In-Solution Affinity Measurement of a Drug-Induced Protein Complex
26 Oct, 2021 | Newsletters
|Decades of research have led to a remarkable understanding of protein structure and function. However, proteins rarely act on their own and a quantitative understanding of their interaction mechanisms is key to the successful development of new drugs that enable the modulation of the cellular network of protein–protein interactions. |
In the study presented here we have quantified the effect of rapamycin, a small molecule immunosuppression drug, on the protein complex formation of FKBP12 and mTOR using an in-solution assay that enables the characterization of otherwise challenging multi-protein complexes under close to native conditions.
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This collection of must-watch webinars cover a range of topics from measuring antibody affinity in serum to monitoring of SMALP nanodisc formation, to quantifying the stoichiometry and binding affinity of protein–protein interactions in complex backgrounds. All webinars are available to view on demand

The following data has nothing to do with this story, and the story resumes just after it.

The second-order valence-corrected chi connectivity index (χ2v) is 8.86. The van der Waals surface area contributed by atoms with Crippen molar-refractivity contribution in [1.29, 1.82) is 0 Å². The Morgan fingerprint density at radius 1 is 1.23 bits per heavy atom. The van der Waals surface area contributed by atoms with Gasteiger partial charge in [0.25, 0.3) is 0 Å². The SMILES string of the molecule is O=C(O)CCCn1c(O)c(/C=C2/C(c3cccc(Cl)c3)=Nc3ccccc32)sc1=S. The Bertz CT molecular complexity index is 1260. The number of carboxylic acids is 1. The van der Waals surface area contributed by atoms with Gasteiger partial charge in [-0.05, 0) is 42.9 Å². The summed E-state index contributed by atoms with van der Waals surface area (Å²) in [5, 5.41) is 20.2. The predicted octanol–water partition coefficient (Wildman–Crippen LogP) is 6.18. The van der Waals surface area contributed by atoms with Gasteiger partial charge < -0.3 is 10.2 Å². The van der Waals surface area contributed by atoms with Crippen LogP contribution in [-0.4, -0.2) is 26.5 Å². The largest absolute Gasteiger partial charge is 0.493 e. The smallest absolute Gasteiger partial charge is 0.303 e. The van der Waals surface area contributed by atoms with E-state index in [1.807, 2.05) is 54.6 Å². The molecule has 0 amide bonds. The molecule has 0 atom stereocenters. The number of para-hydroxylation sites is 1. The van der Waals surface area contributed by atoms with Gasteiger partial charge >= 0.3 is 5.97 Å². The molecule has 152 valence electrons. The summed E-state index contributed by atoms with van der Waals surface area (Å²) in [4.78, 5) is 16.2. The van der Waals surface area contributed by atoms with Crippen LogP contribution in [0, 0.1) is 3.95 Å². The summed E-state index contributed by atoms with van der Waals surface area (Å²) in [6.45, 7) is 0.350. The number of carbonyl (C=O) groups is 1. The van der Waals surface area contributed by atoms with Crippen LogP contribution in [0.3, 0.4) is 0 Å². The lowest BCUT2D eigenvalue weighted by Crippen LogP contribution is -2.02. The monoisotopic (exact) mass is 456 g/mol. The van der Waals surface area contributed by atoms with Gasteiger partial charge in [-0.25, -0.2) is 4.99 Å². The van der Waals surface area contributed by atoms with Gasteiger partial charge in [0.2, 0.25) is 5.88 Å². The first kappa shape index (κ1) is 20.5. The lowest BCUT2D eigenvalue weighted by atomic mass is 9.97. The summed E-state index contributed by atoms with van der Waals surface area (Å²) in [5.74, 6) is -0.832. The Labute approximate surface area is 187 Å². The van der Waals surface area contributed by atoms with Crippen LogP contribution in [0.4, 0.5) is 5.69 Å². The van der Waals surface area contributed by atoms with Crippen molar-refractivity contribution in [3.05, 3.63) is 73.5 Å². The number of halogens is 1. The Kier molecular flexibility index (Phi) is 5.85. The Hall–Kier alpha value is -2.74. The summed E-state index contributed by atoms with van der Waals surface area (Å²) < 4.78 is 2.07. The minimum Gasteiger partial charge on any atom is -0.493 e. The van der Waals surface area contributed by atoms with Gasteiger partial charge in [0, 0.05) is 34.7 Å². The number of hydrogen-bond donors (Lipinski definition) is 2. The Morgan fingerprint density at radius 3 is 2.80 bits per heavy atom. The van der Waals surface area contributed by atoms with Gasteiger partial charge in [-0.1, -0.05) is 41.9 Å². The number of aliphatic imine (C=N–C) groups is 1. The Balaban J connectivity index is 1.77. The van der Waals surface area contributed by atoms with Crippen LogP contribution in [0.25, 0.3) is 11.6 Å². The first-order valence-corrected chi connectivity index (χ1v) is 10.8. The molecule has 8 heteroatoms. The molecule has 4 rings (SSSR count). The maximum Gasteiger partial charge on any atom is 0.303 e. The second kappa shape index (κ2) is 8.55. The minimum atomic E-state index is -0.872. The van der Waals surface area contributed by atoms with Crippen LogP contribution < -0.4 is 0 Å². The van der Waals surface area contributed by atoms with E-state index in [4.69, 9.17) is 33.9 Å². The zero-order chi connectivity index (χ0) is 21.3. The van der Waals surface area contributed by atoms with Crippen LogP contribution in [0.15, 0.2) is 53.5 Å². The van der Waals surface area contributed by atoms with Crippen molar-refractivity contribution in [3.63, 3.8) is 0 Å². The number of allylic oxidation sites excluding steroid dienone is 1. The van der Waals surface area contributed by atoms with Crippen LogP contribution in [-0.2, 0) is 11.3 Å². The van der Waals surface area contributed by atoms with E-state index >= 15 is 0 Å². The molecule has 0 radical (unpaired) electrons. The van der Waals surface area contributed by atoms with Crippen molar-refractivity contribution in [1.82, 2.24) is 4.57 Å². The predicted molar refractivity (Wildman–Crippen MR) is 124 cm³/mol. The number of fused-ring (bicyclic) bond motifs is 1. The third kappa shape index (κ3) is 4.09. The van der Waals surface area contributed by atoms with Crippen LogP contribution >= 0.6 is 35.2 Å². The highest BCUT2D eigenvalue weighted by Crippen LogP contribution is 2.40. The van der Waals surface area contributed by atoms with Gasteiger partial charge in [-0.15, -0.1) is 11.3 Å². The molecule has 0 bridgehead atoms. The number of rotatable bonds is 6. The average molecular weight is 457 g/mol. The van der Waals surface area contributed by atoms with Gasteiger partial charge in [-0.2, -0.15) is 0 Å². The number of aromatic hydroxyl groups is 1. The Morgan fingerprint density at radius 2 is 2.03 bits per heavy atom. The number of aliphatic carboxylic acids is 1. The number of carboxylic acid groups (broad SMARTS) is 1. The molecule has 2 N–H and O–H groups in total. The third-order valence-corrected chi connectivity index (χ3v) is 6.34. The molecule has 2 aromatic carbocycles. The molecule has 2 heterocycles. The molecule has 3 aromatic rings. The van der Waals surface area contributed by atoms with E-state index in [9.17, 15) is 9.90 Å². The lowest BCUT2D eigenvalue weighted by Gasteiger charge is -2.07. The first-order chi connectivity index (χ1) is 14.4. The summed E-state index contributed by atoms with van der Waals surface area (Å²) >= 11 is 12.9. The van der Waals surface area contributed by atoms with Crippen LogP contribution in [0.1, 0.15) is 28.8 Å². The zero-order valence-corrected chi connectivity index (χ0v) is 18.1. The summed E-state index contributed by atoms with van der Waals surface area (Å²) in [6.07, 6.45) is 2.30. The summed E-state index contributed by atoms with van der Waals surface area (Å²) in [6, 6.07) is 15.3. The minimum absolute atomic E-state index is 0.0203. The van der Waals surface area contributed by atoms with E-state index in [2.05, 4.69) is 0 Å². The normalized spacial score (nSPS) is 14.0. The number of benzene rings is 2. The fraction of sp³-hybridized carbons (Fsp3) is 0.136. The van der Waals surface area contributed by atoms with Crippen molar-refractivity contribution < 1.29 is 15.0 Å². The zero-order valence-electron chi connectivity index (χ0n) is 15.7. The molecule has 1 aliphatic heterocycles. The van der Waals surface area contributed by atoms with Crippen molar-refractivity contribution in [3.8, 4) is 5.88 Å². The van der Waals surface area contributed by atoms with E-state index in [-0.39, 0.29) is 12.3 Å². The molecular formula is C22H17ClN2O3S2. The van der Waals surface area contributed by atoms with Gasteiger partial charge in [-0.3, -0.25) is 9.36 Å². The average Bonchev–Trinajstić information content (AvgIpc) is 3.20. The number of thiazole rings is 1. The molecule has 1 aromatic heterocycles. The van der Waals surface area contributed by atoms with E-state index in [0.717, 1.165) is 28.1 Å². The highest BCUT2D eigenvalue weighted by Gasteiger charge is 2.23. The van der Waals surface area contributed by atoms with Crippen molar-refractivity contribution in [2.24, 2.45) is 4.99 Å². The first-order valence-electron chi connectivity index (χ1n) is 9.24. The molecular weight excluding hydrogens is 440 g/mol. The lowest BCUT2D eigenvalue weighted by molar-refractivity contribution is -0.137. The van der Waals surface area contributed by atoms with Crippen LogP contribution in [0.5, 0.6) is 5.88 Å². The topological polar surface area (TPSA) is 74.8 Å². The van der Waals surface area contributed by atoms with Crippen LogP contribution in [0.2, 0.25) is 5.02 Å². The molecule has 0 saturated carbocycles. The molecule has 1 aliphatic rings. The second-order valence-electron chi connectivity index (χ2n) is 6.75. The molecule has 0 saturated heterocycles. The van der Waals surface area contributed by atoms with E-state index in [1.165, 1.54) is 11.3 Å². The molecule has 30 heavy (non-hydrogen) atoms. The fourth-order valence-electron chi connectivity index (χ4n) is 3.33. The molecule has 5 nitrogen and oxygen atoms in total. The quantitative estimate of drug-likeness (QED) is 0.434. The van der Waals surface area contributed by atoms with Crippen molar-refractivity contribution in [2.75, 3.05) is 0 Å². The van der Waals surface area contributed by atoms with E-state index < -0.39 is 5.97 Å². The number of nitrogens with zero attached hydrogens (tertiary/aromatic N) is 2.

Immune responses to SARS-CoV-2
In this webinar, Professor Akiko Iwasaki will discuss immune responses in COVID-19 patients with moderate and severe disease. She will compare viral load, immune phenotype and cytokines that are predictive of mortality, and discuss signatures of cytokines and growth factors that associate with recovery vs. disease exacerbation.
Safe, Rapid and Variant-Specific Affinity-Based Virus-Neutralization Assays
A new type of rapid assay is discussed based on quantifying protein interactions and provides functional insights equivalent to the gold standard cell-based neutralization assay by measuring the affinity, concentration, and neutralization potential of antibodies against the SARS-CoV-2 spike protein directly in serum.
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Take a closer look: Fluidity One-W Serum highlights
* Uses microfluidic diffusional sizing (MDS) technology to measure changes in molecular size (hydrodynamic radius) as binding events occur
* Enables development of customized protocols to study a wide range of interactions – typical run time 8-14 minutes per datapoint
* Eliminates risk of binding artefacts or other surface constraints – measure directly in solution – no surface immobilization
* Minimizes consumption of precious samples – 5 μL per datapoint, 60-100 μL to determine KD
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